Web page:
The same can be said for the lyrical content of “Koka Kola”... another personal favorite. It's another upbeat rocker with a great riff and chorus. “The Card Cheat” opens with a little light piano, but the melody is soaring, soulful and almost operatic with thick majestic horn arrangements and a shuffling back beat, while “Lovers Rock” borrows bits from 50s Doo-Wop and earlier pop styles to create a sweet swaying number. This song eventually builds into something more though with an almost disco/bossa nova influenced middle section before fading out. “4 Horseman” is a more straight forward hard hitting rocker with multiple driving rhythmic sections between larger than life choruses. This song also features a very psychedelic bit of guitar exploration in the middle that might just barely hint at some of the noise rock that would come out of the post punk movement in years to follow.

“I'm Not Down” is catchy track with another disco/funky style to it's driving choruses, while the verses are full of thick guitars and percussion, plenty of layers of sound and intertwining parts. Not exactly your typical punk rock song, but a great one for sure. “Revolution Rock” returns to the reggae feel again complete with ska style horns to punctuate it's swaying rhythms and even take on a slight psychedelic feel as the echo from side to side in the stereo picture towards the end... cool... cool indeed.

The album closes with another absolute classic... a song that like “London Calling” would become a defining moment for the Clash. “Train In Vain” is an absolute gem. It's catchy, compelling and engaging, but also driving and full of energy... a rock and roll masterpiece that perfectly closes a masterpiece of an album... the coda that sums everything up and takes it out on a positive note leaving the listener feeling quite satisfied and content... not drained though... invigorated and energetic.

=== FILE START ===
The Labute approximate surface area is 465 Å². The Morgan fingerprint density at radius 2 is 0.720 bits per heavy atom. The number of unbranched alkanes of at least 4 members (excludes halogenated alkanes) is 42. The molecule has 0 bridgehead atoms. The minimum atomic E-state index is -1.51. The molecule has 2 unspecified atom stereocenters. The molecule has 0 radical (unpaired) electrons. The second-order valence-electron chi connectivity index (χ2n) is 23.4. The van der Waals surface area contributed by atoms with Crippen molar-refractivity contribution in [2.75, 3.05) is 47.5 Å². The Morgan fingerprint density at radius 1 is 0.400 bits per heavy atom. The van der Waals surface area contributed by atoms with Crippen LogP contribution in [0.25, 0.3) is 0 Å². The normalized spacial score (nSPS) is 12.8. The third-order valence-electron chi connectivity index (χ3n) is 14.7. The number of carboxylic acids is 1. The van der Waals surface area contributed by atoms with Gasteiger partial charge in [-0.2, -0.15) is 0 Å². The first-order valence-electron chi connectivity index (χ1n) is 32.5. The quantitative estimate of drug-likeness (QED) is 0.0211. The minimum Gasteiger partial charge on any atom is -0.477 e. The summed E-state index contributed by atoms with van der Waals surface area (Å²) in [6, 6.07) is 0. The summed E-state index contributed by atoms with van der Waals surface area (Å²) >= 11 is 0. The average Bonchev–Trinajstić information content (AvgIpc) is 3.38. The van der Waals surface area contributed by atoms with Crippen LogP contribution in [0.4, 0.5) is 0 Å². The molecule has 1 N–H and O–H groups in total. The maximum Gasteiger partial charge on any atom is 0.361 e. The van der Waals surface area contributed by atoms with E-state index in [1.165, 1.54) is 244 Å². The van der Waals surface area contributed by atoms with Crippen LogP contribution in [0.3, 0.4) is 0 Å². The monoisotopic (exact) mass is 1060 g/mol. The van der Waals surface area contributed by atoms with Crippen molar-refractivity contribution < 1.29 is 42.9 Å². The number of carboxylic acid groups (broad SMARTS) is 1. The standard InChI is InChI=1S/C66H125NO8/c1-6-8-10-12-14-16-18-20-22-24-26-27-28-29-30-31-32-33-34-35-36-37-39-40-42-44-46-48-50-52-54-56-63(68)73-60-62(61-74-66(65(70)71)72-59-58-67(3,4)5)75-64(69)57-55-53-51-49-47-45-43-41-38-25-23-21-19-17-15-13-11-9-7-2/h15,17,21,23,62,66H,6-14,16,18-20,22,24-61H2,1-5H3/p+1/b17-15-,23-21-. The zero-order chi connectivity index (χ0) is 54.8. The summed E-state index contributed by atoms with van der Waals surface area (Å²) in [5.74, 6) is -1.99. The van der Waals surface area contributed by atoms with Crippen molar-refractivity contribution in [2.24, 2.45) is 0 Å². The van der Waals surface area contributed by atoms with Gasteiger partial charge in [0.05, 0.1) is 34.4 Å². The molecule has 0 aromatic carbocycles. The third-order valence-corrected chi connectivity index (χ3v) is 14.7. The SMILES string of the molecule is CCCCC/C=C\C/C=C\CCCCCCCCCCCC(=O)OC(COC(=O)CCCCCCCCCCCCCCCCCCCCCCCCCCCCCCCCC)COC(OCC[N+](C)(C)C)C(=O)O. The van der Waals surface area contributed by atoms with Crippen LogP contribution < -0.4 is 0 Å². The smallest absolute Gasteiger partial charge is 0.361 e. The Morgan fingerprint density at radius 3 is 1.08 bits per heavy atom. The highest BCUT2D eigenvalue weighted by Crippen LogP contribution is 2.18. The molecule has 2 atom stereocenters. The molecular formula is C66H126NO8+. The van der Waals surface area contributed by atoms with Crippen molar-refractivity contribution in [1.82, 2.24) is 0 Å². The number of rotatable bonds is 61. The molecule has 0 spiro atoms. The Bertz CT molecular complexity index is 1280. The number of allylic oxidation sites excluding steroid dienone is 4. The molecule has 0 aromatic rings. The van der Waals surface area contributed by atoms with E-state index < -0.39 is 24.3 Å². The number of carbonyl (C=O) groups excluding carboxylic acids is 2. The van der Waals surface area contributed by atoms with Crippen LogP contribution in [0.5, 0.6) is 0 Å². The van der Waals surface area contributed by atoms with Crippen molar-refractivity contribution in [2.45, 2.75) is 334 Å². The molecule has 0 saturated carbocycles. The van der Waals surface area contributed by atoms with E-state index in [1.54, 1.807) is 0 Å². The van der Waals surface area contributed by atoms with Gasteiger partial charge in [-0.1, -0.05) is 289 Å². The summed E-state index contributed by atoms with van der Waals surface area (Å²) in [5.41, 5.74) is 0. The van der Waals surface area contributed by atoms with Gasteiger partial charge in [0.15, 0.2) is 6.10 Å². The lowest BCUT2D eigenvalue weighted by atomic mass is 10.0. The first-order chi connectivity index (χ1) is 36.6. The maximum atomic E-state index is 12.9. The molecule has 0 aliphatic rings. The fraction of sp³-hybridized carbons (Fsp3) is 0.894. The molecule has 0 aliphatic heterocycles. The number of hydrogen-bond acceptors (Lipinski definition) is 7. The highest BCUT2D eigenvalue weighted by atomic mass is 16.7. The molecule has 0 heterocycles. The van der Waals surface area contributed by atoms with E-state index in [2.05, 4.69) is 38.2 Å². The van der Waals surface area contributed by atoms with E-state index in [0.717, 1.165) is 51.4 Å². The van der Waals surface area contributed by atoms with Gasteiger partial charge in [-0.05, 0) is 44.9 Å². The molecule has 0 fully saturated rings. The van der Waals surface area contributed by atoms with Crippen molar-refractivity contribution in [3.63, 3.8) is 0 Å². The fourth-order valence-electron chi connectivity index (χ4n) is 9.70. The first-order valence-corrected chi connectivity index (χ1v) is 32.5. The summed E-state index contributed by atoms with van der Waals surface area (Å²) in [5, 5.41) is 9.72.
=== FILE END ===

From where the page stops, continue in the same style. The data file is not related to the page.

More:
As a whole this album is in the league with only a few other double albums out there. It's diverse and sprawling but also engaging from first track to last, miraculously still sounding like a complete work.

It has to do with the energy level as all of these songs are just brimming with fire and passion... even the slower numbers. During the recording process the band's producer, Guy Stevens, (known for being a bit of a recluse) was reported to have thrown chairs and ladders, poured wine over pianos, wrestled with engineers and gotten right up in the bands faces, jumping around, trying to... as he might put it... capture the maximum amount of emotion on the record as possible. I don't know if his techniques helped or not, but these songs really do seem to be just full of energy and emotion. It's that energy that knits them together into a complete work. As a whole, they really capture the ideology and drive of Clash as a band and as individuals at this particular time.